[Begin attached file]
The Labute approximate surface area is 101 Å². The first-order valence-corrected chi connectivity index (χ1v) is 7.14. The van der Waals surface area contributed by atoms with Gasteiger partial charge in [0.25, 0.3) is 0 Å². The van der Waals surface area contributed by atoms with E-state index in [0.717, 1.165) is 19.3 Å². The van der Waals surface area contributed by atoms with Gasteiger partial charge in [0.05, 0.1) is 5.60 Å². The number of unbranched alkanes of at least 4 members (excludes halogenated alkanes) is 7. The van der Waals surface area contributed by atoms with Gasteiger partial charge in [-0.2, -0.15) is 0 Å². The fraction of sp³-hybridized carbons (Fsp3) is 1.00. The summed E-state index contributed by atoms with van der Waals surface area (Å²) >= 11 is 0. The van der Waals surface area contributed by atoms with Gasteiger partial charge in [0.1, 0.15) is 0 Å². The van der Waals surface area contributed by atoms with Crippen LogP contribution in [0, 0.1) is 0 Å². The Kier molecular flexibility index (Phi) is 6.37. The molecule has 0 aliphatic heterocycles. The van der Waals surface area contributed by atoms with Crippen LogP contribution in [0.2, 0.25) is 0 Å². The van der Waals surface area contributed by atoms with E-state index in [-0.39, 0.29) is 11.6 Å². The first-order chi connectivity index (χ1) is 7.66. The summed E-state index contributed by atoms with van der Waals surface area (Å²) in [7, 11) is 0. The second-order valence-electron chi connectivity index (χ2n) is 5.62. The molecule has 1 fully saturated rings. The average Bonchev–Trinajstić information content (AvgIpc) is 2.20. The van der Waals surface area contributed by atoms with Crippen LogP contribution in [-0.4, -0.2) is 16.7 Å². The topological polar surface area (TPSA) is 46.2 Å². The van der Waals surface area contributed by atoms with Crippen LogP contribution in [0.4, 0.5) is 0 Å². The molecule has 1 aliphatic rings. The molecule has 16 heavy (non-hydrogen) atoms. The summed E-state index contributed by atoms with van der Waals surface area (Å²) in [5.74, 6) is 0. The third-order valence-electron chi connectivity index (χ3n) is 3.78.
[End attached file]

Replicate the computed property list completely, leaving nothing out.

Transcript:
The Labute approximate surface area is 101 Å². The first-order valence-corrected chi connectivity index (χ1v) is 7.14. The van der Waals surface area contributed by atoms with Gasteiger partial charge in [0.25, 0.3) is 0 Å². The van der Waals surface area contributed by atoms with E-state index in [0.717, 1.165) is 19.3 Å². The van der Waals surface area contributed by atoms with Gasteiger partial charge in [0.05, 0.1) is 5.60 Å². The number of unbranched alkanes of at least 4 members (excludes halogenated alkanes) is 7. The van der Waals surface area contributed by atoms with Gasteiger partial charge in [-0.2, -0.15) is 0 Å². The fraction of sp³-hybridized carbons (Fsp3) is 1.00. The summed E-state index contributed by atoms with van der Waals surface area (Å²) >= 11 is 0. The van der Waals surface area contributed by atoms with Gasteiger partial charge in [0.1, 0.15) is 0 Å². The van der Waals surface area contributed by atoms with Crippen LogP contribution in [0, 0.1) is 0 Å². The Kier molecular flexibility index (Phi) is 6.37. The molecule has 0 aliphatic heterocycles. The van der Waals surface area contributed by atoms with Crippen LogP contribution in [0.2, 0.25) is 0 Å². The van der Waals surface area contributed by atoms with E-state index in [-0.39, 0.29) is 11.6 Å². The first-order chi connectivity index (χ1) is 7.66. The summed E-state index contributed by atoms with van der Waals surface area (Å²) in [7, 11) is 0. The second-order valence-electron chi connectivity index (χ2n) is 5.62. The molecule has 1 fully saturated rings. The average Bonchev–Trinajstić information content (AvgIpc) is 2.20. The van der Waals surface area contributed by atoms with Crippen LogP contribution in [-0.4, -0.2) is 16.7 Å². The topological polar surface area (TPSA) is 46.2 Å². The van der Waals surface area contributed by atoms with Crippen LogP contribution in [0.4, 0.5) is 0 Å². The molecule has 1 aliphatic rings. The molecule has 16 heavy (non-hydrogen) atoms. The summed E-state index contributed by atoms with van der Waals surface area (Å²) in [5.74, 6) is 0. The third-order valence-electron chi connectivity index (χ3n) is 3.78.